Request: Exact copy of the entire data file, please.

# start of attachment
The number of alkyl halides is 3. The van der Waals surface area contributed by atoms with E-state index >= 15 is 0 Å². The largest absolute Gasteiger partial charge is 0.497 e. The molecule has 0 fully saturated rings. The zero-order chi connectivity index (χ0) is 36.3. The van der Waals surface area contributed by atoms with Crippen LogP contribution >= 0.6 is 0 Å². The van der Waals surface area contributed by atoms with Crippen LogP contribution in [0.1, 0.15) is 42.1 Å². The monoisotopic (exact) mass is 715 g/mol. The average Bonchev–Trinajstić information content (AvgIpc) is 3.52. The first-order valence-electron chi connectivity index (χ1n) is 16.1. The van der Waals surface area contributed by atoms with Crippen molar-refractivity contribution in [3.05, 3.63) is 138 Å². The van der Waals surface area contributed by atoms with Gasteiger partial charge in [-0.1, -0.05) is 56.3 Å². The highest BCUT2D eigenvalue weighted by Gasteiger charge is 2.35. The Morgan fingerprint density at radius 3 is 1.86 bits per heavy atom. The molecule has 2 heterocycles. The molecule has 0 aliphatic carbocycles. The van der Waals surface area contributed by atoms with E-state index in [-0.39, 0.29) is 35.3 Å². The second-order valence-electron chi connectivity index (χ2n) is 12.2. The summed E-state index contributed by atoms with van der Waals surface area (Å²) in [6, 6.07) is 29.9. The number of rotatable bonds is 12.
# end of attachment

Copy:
The number of alkyl halides is 3. The van der Waals surface area contributed by atoms with E-state index >= 15 is 0 Å². The largest absolute Gasteiger partial charge is 0.497 e. The molecule has 0 fully saturated rings. The zero-order chi connectivity index (χ0) is 36.3. The van der Waals surface area contributed by atoms with Crippen LogP contribution >= 0.6 is 0 Å². The van der Waals surface area contributed by atoms with Crippen LogP contribution in [0.1, 0.15) is 42.1 Å². The monoisotopic (exact) mass is 715 g/mol. The average Bonchev–Trinajstić information content (AvgIpc) is 3.52. The first-order valence-electron chi connectivity index (χ1n) is 16.1. The van der Waals surface area contributed by atoms with Crippen molar-refractivity contribution in [3.05, 3.63) is 138 Å². The van der Waals surface area contributed by atoms with Gasteiger partial charge in [-0.1, -0.05) is 56.3 Å². The highest BCUT2D eigenvalue weighted by Gasteiger charge is 2.35. The Morgan fingerprint density at radius 3 is 1.86 bits per heavy atom. The molecule has 2 heterocycles. The molecule has 0 aliphatic carbocycles. The van der Waals surface area contributed by atoms with E-state index in [-0.39, 0.29) is 35.3 Å². The second-order valence-electron chi connectivity index (χ2n) is 12.2. The summed E-state index contributed by atoms with van der Waals surface area (Å²) in [6, 6.07) is 29.9. The number of rotatable bonds is 12.